For today’s Cocktail Friday, we’re taking a look at one of my favorite drink categories: cocktails that riff on whiskey plus herbal flavors. There are at least two major families, the Manhattan (rye or bourbon and vermouth plus bitters) and the Boulevardier (rye or bourbon and vermouth plus Campari).
The combination of the fiery and sweet in bourbon or rye set up nicely against the bitterness and herbal characteristics of bitters or amari (the general category in which Campari fits). The nice thing is that there are literally dozens of kinds of bitters and possibly hundreds of kinds of amari out there, and most of them are pretty different from each other because they each use proprietary blends of herbs and spices. So there are lots of ways you can make unique (if subtly different) drinks that follow this general recipe.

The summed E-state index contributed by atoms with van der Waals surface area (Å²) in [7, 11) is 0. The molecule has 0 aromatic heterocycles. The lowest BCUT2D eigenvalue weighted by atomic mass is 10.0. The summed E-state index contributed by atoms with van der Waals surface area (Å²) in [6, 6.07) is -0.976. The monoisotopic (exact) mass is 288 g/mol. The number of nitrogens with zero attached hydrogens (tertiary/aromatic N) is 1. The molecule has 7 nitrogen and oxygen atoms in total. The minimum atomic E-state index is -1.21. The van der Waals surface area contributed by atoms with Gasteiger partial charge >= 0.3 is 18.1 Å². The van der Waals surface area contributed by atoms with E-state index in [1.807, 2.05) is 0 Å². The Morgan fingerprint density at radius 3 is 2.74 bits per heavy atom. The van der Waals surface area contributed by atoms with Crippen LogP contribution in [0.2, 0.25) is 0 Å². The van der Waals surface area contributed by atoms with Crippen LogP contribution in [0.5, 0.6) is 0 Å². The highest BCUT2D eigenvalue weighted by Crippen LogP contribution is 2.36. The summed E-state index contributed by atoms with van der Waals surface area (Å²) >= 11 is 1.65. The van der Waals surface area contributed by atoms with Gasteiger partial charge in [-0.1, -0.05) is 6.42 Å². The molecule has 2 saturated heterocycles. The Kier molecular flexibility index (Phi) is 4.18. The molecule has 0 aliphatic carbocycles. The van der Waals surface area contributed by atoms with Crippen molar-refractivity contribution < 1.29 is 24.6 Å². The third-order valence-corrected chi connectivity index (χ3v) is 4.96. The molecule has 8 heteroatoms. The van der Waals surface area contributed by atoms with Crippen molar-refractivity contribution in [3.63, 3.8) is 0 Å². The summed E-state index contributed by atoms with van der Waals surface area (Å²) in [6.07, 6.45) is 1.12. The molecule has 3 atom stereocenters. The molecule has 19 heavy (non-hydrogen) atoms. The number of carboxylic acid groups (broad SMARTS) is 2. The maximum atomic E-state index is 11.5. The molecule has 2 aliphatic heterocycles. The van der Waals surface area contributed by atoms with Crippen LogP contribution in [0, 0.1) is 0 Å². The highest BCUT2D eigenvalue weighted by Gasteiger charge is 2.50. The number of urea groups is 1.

Such is today’s cocktail, the Frank of America. Published in the New York Times by Robert Simonson, the cocktail originated in The Bennett in New York City and is named after the bar director’s boyfriend, named Frank, who works at Bank of America. It calls for rye, Byrrh (a slightly more bitter vermouth analog), Amaro Abano (a strongly herbal, slightly peppery amaro), Angostura bitters, and maple syrup, with an orange twist. I didn’t have Amaro Abano so I substituted Averna, which is slightly less herbal and more spicy; I used bonded Rittenhouse Rye for the whiskey component. The result was a little sweet but amazingly complex and herbal. Apparently the original uses a spiced maple syrup; that might address the sweetness. But it’s definitely worth a drink if you have this stuff in your cupboard.
Or experiment with other amari, vermouth or vermouth-like drinks, and whiskeys. There’s a lot of directions that a little experiment can take you.
As always, here’s the Highball recipe card, if you plan to try it out. Enjoy!